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Ships are disturbing communication and socialization between humpback whales

Posted November 28, 2019

Humpback whales are social animals. They typically stay alone, but sometimes gather in small groups, which separate after awhile. They communicate with one another, which helps them to find food. However, a new study from The University of Queensland discovered that ships actually disturb social activity of these whales.

Humpback whales typically stay alone, but sometimes gather in small groups to mate and feed. In fact, one of the more famous hunting methods of the humpback whales, called a bubble net, actually requires several animals. They swim in a circle, blowing bubbles on the boundaries of a school of small fish. They are making this circle smaller and smaller, until the fish are completely trapped and ready to eat in big gulps.

A group of 15 humpback whales feeding using a bubble net method. Image credit: Evadb via Wikimedia

Scientists now analysed land-based observations of whale socialisation and matched this information with acoustic recordings using an offshore hydrophone array. They then compared data collected without the presence of ships with the time when vessels were around. Scientists found that whales are not communicating as much when ships are nearby. And so, their social interaction is disturbed and they are significantly less likely to gather into groups. In some cases their communication range was reduced by a factor of four, which means that they couldn’t hear each other over the noise that ships were making.

You are probably thinking about huge container ships and cruise ships and tankers. But this study was done mostly with fishing boats around. The noise that they are creating is enough to disturb the natural communication and socialization between the humpback whales and that is terribly sad news. However, scientists think this may be related to something else, not just the noise. Whales could be aware of the presence of the ships and communicate less when they are around.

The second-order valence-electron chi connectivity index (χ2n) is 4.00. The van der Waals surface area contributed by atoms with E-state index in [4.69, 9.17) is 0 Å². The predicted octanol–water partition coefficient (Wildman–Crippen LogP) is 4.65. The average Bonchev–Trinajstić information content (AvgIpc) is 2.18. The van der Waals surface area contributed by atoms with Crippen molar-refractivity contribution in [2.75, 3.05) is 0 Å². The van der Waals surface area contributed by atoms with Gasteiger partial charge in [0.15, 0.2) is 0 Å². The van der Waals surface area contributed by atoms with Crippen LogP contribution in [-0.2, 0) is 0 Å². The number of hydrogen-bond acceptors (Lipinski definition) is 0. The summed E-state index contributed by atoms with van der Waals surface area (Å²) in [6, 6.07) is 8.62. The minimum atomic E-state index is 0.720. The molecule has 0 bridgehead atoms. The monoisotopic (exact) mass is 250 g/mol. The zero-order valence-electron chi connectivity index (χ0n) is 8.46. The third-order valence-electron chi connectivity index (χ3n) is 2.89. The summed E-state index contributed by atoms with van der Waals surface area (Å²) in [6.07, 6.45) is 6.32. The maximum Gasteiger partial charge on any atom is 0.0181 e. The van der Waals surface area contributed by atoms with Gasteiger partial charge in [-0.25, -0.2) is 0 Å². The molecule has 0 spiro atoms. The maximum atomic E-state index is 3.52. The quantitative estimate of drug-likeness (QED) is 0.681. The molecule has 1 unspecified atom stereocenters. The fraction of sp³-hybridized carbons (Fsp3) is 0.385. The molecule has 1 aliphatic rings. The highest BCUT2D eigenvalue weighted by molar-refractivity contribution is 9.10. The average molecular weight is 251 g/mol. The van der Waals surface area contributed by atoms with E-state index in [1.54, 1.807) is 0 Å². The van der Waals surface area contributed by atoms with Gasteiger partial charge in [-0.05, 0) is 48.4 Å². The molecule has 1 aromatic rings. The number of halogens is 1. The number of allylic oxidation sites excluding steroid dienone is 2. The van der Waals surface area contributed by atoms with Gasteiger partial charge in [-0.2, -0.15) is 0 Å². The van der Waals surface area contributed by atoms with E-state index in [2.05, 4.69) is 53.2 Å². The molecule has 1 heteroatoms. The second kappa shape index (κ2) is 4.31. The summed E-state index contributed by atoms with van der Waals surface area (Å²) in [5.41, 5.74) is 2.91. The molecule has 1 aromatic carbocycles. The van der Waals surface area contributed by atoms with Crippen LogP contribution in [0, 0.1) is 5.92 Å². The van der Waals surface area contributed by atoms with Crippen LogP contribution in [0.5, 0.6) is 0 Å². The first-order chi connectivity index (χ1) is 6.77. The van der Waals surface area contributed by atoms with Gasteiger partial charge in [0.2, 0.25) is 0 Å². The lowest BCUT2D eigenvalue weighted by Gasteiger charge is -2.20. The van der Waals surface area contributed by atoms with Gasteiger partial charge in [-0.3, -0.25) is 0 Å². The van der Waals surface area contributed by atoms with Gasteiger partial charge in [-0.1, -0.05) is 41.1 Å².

Noise and even the presence of ships reduce whale’s ability to communicate. Image credit: Hotel Le Boucan Canot via Wikimedia (CC BY-SA 4.0)

Dr Rebecca Dunlop, author of the study, said: “There isn’t any evidence that our humpback whale population is under any pressure – they are increasing as rapidly as biologically possible. Therefore, any changes in breeding interactions in the presence of vessels likely has a negligible effect on the population”.

Scientists also mentioned that the impact of disturbed communication is greater in populations that were affected by whaling the most. The smaller the population in a particular area, the more it is going to be affected by effects of ships. However, this is going to be researched more. So far we know that whales cannot communicate as well when ships and boats are around, but we need to know how and if they adapt.


Source: University of Queensland

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